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Biological Globalization: the other Grain Invasion


  • Alan L. Olmstead


  • Paul W. Rhode



Contemporary accounts of the history of globalization place the grain trade in a leading role. Narrowing price gaps for wheat in world markets serve as the key indicator of increasing market integration. And the chief example of an early policy backlash is the rising protectionism of European importers in response to the “Great Grain Invasion” of New World grain in the late nineteenth century. These accounts focus on the important role of falling transportation cost, but neglect other crucial biological innovations that allowed expanding the wheat cultivation in the new lands, what we call the “other grain invasion.” This paper documents that over the 1866-1930 the average distance of world wheat production from the core consumer markets doubled, as the wheat frontier moved on much harsher (colder and more arid) climates. Examining the detailed histories of major producers on the periphery, we show that this move involved, and indeed required extensive experimentation by farmers and crop scientists to find new suitable cultivars that could thrive in the new environments and survive the evolving pest and disease threats. Flows of germplasm and knowledge about breeding occurred not only from center to periphery, but also and importantly within the periphery and from the periphery to the center as an increasing integrated global community of crop scientists emerged over the late nineteenth and early twentieth centuries. Finally, we speculate about why in some regions pioneering plant breeders are heralded as national heroes whereas in others they are sadly under-appreciated.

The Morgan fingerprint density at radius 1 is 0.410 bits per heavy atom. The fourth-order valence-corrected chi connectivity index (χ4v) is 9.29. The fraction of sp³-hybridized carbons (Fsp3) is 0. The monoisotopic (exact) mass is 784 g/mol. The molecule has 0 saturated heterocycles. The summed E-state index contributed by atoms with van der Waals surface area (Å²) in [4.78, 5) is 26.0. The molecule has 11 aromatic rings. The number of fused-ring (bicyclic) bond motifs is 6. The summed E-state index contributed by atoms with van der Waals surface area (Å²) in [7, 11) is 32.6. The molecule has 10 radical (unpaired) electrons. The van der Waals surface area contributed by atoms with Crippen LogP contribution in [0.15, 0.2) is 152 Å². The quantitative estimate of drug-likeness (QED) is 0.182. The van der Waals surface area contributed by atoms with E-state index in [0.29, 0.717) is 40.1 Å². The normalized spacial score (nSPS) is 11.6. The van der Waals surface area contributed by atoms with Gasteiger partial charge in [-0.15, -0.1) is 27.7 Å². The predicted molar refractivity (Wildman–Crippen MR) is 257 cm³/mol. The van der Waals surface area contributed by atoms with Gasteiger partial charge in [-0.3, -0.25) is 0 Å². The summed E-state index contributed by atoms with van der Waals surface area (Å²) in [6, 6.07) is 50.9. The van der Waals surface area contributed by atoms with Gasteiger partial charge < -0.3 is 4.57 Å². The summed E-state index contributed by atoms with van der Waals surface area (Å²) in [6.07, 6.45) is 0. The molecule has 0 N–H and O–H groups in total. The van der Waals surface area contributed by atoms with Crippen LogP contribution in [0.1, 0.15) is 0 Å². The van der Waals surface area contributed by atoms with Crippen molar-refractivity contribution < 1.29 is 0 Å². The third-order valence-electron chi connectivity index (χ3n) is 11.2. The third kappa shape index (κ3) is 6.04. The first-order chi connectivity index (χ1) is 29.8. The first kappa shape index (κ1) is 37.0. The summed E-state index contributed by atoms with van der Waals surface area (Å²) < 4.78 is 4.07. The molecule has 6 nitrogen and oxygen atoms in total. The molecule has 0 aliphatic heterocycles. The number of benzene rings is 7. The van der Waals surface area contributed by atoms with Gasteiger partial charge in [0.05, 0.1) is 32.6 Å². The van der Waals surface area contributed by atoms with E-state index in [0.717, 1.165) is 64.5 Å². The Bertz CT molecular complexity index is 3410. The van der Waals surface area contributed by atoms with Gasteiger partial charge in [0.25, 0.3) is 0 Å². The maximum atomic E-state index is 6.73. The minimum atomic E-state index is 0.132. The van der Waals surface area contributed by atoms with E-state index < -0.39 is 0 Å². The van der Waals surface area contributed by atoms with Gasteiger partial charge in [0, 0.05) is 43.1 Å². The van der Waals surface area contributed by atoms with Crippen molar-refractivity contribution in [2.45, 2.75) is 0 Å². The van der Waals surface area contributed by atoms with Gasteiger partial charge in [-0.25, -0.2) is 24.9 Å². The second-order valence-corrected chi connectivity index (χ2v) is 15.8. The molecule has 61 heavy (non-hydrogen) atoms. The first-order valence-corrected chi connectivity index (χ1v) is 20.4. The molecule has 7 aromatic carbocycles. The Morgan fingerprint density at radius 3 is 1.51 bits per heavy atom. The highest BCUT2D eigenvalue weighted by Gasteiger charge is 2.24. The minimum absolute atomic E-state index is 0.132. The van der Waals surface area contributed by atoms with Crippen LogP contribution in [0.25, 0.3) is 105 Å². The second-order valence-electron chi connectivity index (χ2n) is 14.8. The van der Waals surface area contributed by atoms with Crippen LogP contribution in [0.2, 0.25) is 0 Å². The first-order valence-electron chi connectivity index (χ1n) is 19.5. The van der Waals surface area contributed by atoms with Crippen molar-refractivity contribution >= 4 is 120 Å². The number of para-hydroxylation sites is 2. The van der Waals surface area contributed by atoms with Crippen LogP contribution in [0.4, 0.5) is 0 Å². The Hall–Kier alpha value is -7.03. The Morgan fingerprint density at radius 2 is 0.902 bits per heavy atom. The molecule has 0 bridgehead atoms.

Suggested Citation

  • Alan L. Olmstead & Paul W. Rhode, 2006. "Biological Globalization: the other Grain Invasion," ICER Working Papers 9-2006, ICER - International Centre for Economic Research.
  • Handle: RePEc:icr:wpicer:9-2006

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    Cited by:

    1. Julian M. Alston & Philip G. Pardey, 2014. "Agriculture in the Global Economy," Journal of Economic Perspectives, American Economic Association, vol. 28(1), pages 121-146, Winter.

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